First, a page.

Surgical wound dehiscence in an Australian community nursing service: Time and cost to healing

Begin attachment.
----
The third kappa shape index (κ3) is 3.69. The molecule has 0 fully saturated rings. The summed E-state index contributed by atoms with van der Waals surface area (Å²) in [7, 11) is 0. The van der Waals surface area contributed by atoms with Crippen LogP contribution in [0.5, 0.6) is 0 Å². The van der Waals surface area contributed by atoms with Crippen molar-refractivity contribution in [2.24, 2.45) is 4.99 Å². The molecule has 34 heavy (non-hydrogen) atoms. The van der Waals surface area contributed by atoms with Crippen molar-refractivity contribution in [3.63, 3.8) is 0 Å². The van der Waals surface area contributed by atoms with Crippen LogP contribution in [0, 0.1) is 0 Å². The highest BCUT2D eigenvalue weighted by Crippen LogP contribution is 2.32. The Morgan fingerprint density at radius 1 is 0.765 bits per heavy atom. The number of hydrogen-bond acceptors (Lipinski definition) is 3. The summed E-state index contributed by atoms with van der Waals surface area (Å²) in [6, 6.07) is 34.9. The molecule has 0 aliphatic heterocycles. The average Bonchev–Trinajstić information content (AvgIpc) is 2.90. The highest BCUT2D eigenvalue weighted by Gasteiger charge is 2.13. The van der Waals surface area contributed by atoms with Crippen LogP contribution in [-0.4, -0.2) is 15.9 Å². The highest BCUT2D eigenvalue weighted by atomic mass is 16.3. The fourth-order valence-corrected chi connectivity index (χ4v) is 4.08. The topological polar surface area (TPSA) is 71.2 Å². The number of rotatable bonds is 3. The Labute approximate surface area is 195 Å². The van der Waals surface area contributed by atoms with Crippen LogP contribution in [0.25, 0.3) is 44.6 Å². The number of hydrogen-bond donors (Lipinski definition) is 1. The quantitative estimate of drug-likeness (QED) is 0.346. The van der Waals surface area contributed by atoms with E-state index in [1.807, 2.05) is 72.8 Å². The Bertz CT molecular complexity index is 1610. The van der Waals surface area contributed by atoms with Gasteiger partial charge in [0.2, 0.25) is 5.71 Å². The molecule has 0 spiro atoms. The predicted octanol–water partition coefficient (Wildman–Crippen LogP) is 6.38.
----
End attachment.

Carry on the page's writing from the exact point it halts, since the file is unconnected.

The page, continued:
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Objective: Surgical wound dehiscence (SWD) increases the length of hospital stay and impacts on patient wellbeing and health-care costs. Globally, the health-care costs associated with SWD are poorly reported and those reported are frequently associated with surgical site infection (SSI), rather than dehiscence of non-microbial cause. This retrospective study describes and reports on the costs and time to healing associated with a number of surgical patients who were referred to a community nursing service for treatment of an SWD following discharge from a metropolitan hospital, in Perth, Western Australia. Method: Descriptive statistical analysis was carried out to describe the patient, wound and treatment characteristics. A costing analysis was conducted to investigate the cost of healing these wounds. Results: Among the 70 patients referred with a SWD, 55% were treated for an infected wound dehiscence which was a significant factor (p=0.001). Overall, the cost of treating the 70 patients with a SWD in a community nursing service was in excess of $56,000 Australian dollars (AUD) (£28,705) and did not include organisational overheads or travel costs for nurse visits. The management of infection contributed to 67% of the overall cost. Conclusion: SWD remains an unquantified aspect of wound care from a prevalence and fiscal point of view. Further work needs to be done in the identification of SWD and which patients may be 'at risk'. Declaration of interest: The authors declare they have no competing interests.
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